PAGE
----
U.S.C. § 1983 and the ADA, 42 U.S.C. § 12101 et seq. Appellees responded and filed a
motion to dismiss or in the alternative for summary judgment.
The district court
construed the motion as a motion for summary judgment and granted Appellees summary
judgment. Specifically, the district court concluded that Appellant had failed to state a
colorable § 1983 claim because Appellant had “no constitutional right to participate in an
administrative remedy or other grievance process.” Savoy v. Bishop, 2015 WL 5165365,
at *4 (D. Md. Sept. 2, 2015). The district court examined Appellant’s complaint as it
related to the ADA and determined Appellees had not violated the ADA when they
refused to allow Appellant to participate in certain higher-paying prison jobs. See id. at
5. Appellant does not appeal this aspect of the ruling. Based on the record below, it is
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not clear that Appellant’s complaint alleged Appellees’ refusal to allow him to participate
in these work programs violated the ADA. See J.A. at 10; 1 Pl.’s Mem. Resp. Mot.
Dismiss or Summ. J. at 2 (“The Defendants base their arguments on plaintiff’s request to
participate in the Vet Dog Program, which is not true. Plaintiff knew that he was not
eligible for the Vet Dog Program.”).
In a cryptic footnote, the district court acknowledged Appellant also claimed
Appellees violated the ADA by placing the microwave at an inaccessible height, but the
district court nevertheless granted Appellees summary judgment because they “affirm[ed]
. . . that the depth and height of the microwave table satisfie[d] the ADA standards for
design.” Id. at 5 n.7.
This timely appeal followed.
We review a district court’s grant of summary judgment de novo. See Dreher v.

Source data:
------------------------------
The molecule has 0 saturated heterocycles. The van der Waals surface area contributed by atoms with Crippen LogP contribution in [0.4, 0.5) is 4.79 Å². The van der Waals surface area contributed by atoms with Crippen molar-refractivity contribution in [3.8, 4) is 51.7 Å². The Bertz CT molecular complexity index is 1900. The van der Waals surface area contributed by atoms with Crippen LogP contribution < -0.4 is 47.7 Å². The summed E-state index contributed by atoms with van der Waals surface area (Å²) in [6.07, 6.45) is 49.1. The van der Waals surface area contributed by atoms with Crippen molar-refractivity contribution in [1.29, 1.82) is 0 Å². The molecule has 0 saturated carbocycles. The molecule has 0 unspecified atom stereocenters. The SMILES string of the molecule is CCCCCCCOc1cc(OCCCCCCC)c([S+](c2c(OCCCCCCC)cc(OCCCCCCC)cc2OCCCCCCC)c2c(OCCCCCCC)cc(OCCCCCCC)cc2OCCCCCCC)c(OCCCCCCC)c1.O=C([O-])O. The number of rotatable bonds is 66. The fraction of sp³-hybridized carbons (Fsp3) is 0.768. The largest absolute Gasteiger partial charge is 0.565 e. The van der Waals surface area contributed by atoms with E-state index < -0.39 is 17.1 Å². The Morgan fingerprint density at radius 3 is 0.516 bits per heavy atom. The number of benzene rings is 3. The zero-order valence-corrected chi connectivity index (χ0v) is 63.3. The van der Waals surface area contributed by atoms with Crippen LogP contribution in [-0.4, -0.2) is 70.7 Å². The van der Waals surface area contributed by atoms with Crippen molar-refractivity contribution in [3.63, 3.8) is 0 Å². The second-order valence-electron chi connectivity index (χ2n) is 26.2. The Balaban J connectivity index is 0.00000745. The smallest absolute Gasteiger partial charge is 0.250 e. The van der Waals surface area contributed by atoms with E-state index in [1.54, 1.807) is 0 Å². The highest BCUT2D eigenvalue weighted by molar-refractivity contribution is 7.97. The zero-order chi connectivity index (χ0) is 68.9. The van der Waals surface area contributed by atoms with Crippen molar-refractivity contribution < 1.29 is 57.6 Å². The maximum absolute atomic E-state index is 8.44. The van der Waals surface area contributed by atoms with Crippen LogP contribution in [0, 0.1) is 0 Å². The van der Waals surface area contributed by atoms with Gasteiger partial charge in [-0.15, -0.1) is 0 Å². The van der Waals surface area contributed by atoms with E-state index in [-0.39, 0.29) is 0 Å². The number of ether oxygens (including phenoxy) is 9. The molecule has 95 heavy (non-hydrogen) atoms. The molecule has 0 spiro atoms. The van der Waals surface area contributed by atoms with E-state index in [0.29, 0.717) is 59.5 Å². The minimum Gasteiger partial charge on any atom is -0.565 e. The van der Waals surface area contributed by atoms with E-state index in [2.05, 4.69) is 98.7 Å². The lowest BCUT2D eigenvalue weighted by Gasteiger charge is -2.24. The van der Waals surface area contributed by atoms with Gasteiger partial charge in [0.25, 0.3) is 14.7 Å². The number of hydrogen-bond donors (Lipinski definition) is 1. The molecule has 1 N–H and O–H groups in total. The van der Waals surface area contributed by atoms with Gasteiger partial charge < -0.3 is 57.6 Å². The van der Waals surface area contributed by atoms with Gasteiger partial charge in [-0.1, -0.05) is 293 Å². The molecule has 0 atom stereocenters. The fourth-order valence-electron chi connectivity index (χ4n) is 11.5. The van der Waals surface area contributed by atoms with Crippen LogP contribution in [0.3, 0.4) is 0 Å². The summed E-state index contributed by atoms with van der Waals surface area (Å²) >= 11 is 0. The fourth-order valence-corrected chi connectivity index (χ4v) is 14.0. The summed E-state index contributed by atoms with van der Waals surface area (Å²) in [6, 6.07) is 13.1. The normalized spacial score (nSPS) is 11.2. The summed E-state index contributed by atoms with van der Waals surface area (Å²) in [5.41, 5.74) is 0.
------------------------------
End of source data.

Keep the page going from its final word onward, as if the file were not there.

Experian Info. Sols. Inc., 856 F.3d 337, 343 (4th Cir. 2017). Summary judgment is
appropriate only when, viewing the facts in the light most favorable to the nonmoving
party, “there is no genuine dispute as to any material facts and the movant is entitled to
judgment as a matter of law.” Fed. R. Civ. P. 56(a). A grant of summary judgment can
be affirmed on any ground in the record “including theories not relied upon . . . by the
district court.” Scott v. United States, 328 F.3d 132, 137 (4th Cir. 2003).
Citations to the “J.A.” refer to the Joint Appendix.
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To state a claim of retaliation in violation of § 1983, a plaintiff must show (1) he
engaged in protected First Amendment activity, (2) the defendants took action that
adversely affected plaintiff, and (3) a causal relationship between the protected activity
and defendant’s conduct. See Martin v. Duffy, 858 F.3d 239, 249 (4th Cir. 2017). In this
case, the district court concluded that filing prison grievances was not a protected First
Amendment activity. As a result, the district court did not address whether Appellees’
actions adversely affected Appellant or whether there was a causal relationship between
Appellant’s filing prison grievances and his transfer to a different housing unit and job
While this appeal was pending, we decided Booker v. South Carolina Department
of Corrections, where we held prison officials violate a prisoner’s clearly established
rights when they retaliate against him for filing a grievance. See 855 F.3d 533, 545 (4th
Cir. 2017). Appellees acknowledge that Appellant “has a First Amendment right to be
free from retaliation for filing a grievance.” Appellees’ Br. 9. 2 Nevertheless, Appellees
argue that we should affirm the district court on alternative grounds, that is, they argue,